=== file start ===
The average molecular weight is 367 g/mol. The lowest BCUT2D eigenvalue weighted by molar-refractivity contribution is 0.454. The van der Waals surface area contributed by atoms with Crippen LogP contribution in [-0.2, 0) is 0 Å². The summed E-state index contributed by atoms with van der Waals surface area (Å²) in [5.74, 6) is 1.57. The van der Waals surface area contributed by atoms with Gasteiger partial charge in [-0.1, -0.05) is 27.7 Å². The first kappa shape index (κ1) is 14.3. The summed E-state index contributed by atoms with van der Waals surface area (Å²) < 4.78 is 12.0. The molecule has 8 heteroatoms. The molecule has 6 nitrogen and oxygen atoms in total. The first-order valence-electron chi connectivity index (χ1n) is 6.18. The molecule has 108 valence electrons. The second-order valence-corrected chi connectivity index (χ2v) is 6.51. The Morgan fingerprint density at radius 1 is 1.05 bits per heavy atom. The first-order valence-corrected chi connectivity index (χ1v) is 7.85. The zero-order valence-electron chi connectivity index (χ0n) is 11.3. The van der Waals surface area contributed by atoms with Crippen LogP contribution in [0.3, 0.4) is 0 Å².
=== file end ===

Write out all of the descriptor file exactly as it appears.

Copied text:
The average molecular weight is 367 g/mol. The lowest BCUT2D eigenvalue weighted by molar-refractivity contribution is 0.454. The van der Waals surface area contributed by atoms with Crippen LogP contribution in [-0.2, 0) is 0 Å². The summed E-state index contributed by atoms with van der Waals surface area (Å²) in [5.74, 6) is 1.57. The van der Waals surface area contributed by atoms with Gasteiger partial charge in [-0.1, -0.05) is 27.7 Å². The first kappa shape index (κ1) is 14.3. The summed E-state index contributed by atoms with van der Waals surface area (Å²) < 4.78 is 12.0. The molecule has 8 heteroatoms. The molecule has 6 nitrogen and oxygen atoms in total. The first-order valence-electron chi connectivity index (χ1n) is 6.18. The molecule has 108 valence electrons. The second-order valence-corrected chi connectivity index (χ2v) is 6.51. The Morgan fingerprint density at radius 1 is 1.05 bits per heavy atom. The first-order valence-corrected chi connectivity index (χ1v) is 7.85. The zero-order valence-electron chi connectivity index (χ0n) is 11.3. The van der Waals surface area contributed by atoms with Crippen LogP contribution in [0.3, 0.4) is 0 Å².